In 1990, Adam Caruso and Peter St John established a studio that has created a number of outstanding buildings. At first sight, you can talk about “common architecture“. The initial projects of the studio were distinguished by their considerable austerity, which was later replaced with sensitive inspiration by history, resisting any accurate dating. Another of their strong sources of inspiration is contemporary art, but they do not try to blur the boundary between visual arts and architecture. It is also necessary to emphasise how successfully they keep avoiding modernist and historicising clichés. They do not focus only on building something “new“, but also deal, to a large extent, with reconstructions and completing constructions. They say themselves – “You cannot operate outside of time – to make timeless architecture is impossible. So, the idea of making something new, and that sense of novelty being a quality in itself is an absurd proposition. Everything becomes part of the continuum of time – this is inescapable“. Caruso St John view architecture as part of a broader field of – both artistic and social –culture. An obvious feature is the emphasis on the material, questions of construction, details, light, as well as creating an appropriate atmosphere. Working with the context of the place, both with respect to the situation, and with respect to the possibility to change the existing atmosphere, is a matter-of-course. They have completed a number of realisations of constructions and competition projects, participated in exhibitions and publishing and pedagogical activities, and have been awarded various prestigious prizes. To name a few, the realisations of the New Art Gallery in Walsall (2000) and the Brick House in London (2006) earned them the nomination for the Stirling Prize – the most prestigious British prize for architects. Recently, they have been awarded prizes for modernising the Tate Britain (2014) – the Civic Trust Award, New London Architecture Conservation and Retrofit Award and RIBA Award. In 2016, the RIBA Award and the RIBA National Award for modernising the Newport Street Gallery and the Gagosian Gallery in London. Their first exhibition specially prepared for the House of Art of the City of České Budějovice, is related, by means of their last projects, especially to competitions in architecture (which has also become an increasingly topical and much discussed topic in this country).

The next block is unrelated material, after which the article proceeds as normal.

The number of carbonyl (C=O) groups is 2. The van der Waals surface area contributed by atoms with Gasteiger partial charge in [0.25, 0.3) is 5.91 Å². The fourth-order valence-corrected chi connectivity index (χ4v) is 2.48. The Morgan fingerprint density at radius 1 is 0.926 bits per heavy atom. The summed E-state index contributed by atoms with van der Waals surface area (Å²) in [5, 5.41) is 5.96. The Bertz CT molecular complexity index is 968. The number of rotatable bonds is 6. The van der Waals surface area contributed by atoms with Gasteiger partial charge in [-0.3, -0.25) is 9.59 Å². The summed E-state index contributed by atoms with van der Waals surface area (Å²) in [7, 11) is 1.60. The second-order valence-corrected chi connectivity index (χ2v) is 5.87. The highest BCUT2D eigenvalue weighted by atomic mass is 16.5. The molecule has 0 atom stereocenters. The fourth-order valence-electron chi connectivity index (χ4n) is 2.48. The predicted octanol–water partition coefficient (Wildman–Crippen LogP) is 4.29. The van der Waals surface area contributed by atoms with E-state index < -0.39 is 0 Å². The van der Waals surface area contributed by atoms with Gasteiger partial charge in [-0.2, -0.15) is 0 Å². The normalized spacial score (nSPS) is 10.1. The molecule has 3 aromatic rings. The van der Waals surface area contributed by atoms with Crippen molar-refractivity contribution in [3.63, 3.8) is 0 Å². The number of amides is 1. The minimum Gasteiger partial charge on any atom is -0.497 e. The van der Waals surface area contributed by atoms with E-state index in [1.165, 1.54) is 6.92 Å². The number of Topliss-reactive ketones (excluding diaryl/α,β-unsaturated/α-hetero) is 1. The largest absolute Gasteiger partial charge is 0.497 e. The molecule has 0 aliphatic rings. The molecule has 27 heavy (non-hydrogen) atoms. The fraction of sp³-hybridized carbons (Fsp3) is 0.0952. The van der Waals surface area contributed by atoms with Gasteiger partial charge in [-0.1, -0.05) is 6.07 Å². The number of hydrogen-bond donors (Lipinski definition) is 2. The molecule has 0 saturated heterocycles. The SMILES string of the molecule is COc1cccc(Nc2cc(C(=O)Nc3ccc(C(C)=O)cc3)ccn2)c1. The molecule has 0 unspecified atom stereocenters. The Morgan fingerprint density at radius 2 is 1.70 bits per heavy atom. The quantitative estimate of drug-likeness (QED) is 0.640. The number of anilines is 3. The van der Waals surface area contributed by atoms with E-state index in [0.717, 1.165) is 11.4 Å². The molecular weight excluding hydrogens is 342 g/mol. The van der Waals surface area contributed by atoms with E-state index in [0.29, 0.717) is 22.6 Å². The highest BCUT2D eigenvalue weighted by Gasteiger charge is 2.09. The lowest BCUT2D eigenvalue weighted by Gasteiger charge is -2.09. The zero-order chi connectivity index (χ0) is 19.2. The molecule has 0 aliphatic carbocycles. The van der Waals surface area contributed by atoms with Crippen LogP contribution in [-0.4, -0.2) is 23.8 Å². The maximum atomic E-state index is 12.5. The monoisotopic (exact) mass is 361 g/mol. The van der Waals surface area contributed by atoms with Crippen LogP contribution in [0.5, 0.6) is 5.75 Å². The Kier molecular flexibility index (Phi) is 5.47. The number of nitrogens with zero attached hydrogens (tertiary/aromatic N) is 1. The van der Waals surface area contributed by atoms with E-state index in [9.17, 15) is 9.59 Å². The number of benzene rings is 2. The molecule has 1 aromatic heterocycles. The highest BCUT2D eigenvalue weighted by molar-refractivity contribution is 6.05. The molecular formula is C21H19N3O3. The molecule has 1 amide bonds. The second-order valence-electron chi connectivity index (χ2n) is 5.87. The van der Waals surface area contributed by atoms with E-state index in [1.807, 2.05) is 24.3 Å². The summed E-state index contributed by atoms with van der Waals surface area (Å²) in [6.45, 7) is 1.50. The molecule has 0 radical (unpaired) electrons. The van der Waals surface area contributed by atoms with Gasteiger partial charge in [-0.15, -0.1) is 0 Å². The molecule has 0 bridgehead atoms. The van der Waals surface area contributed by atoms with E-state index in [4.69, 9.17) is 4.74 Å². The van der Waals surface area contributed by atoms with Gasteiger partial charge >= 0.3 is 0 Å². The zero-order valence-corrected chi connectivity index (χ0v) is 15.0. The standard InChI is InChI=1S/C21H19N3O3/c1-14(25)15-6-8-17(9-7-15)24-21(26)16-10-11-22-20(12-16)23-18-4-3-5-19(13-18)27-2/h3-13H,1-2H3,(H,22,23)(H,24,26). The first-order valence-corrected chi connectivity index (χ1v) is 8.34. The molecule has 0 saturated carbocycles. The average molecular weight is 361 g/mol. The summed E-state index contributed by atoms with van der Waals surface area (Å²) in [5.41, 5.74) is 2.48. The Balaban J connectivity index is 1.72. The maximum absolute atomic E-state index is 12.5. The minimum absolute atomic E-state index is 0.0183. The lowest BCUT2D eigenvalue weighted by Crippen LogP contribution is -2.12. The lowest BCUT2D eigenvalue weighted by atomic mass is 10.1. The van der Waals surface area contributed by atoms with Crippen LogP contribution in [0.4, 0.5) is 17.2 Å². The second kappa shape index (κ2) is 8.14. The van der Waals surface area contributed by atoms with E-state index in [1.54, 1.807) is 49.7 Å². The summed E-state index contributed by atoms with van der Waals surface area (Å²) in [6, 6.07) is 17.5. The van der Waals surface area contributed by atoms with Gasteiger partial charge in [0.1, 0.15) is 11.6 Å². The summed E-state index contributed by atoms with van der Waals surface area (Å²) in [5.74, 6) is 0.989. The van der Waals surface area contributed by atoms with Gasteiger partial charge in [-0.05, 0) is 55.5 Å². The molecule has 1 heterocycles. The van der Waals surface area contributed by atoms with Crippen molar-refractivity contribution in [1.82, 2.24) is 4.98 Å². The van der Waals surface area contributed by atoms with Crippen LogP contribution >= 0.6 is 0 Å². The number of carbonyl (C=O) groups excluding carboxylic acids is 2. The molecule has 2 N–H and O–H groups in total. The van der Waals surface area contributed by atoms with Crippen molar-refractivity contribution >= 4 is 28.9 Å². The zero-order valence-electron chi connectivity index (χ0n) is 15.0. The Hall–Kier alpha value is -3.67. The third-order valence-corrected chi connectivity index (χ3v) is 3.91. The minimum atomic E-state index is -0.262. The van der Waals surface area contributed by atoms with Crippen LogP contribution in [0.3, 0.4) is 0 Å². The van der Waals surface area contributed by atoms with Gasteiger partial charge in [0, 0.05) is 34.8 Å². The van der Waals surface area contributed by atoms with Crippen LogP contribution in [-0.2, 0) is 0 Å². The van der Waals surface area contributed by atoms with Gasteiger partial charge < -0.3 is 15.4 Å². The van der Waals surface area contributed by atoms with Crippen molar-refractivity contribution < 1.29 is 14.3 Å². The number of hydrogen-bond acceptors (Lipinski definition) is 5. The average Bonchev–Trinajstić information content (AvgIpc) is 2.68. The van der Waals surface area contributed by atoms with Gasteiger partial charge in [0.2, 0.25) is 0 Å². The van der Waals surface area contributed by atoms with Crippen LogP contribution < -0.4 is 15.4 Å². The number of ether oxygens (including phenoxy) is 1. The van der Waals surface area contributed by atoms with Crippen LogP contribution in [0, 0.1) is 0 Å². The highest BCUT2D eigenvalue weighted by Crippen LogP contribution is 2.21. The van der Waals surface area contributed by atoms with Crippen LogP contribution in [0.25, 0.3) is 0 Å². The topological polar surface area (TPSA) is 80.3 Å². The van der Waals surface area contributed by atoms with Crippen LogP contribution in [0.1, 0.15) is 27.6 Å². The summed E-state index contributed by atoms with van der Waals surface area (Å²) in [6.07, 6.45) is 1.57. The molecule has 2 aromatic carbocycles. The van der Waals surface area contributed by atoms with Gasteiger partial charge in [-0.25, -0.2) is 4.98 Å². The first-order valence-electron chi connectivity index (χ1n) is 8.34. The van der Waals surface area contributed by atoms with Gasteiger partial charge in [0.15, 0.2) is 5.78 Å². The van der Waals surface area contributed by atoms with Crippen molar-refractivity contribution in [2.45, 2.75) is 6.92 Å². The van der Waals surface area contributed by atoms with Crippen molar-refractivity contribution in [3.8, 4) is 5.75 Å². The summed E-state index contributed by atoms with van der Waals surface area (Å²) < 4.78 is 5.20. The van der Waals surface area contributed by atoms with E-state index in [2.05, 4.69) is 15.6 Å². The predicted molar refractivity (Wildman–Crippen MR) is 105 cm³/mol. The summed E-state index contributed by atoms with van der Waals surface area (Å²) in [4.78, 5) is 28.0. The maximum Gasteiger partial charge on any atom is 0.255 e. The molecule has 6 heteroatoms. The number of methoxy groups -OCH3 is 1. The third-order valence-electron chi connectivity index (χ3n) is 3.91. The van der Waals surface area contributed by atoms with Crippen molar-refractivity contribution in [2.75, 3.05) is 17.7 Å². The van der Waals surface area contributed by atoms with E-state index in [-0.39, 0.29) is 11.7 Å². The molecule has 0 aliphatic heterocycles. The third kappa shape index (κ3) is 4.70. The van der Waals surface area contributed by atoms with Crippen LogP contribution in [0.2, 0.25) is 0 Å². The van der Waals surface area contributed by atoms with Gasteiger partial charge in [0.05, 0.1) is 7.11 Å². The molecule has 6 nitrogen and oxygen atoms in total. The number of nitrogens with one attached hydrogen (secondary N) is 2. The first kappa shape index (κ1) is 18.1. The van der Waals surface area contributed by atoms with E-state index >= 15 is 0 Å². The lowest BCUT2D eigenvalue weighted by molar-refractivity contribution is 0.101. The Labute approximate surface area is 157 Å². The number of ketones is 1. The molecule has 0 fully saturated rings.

33 Competitions, 6 Projects
“This exhibition shows only a selection of the competition entries that the practice has made over the last twenty-six years. We have always entered a lot of design competitions, in the early days perhaps one or two per year, more recently between five and ten, sometimes even more. The competition process is difficult, risky and frustrating, inevitably involving a high level of failure. The majority of entries are not awarded first prize and do not become buildings. These designs are rarely taken out of the drawer and they remain almost private whilst at the same time representing the real dreams of the architect. Taken together, the number of projects we have designed for competitions are sufficient to fill an imaginary city, with its museums, public spaces, housing quarters and business districts, as well as its stadiums and cemeteries. Exhibition is an opportunity to speculate on the status of the competition design in relation to the realised building, bringing these things closer together so that they become almost inseparable, as they are in the mind of the designer. A competition submission represents the first flush of an idea on its way to becoming a part of the real world. Competition designs have to be above all else, clear, in order to convince a jury of professionals, clients and politicians. And yet even with their emphasis on the conceptual, these designs hold within them the kernel of their material and emotional identity. Producing competition entries is in itself a complex and expensive enterprise, involving enormous effort by many people to realise something distilled and clear. Considerable thought goes into the appearance of a submission as well as its contents. A competition entry is willing the jury on with a proposal that seems inevitable. It is daring them to commit even though their commitment is almost never enough. In the first room of the exhibition, as a kind of introduction is a city-like tableau of five large models, a completed building, one whose design is currently being developed and three unsuccessful competition designs. Stripped of their different contexts and away from place and politics, they are closer to autonomous architecture thought. Their simple, almost monumental shapes of extrusions, distortions and additions are neither obviously sculptural, nor neutral representations, but somewhere between the two. Their restless uncertain balance implies relationships, to the main event and to the background, to the endlessly fascinating imperfect world of real things.
In this exhibition we are showing A2 books of the original panels that were submitted for a selection of competition entries from across the span of the practice. These are juxtaposed with large colour prints of photographs by Hélène Binet showing buildings that we have recently completed in London, Zurich, St Gallen, Bremen and Lille. These details of construction are a microcosm of ideas about architecture that are already present in the competition submissions lying latent in the perspective renderings and model photographs, waiting and hoping to become physical“ (CStJ)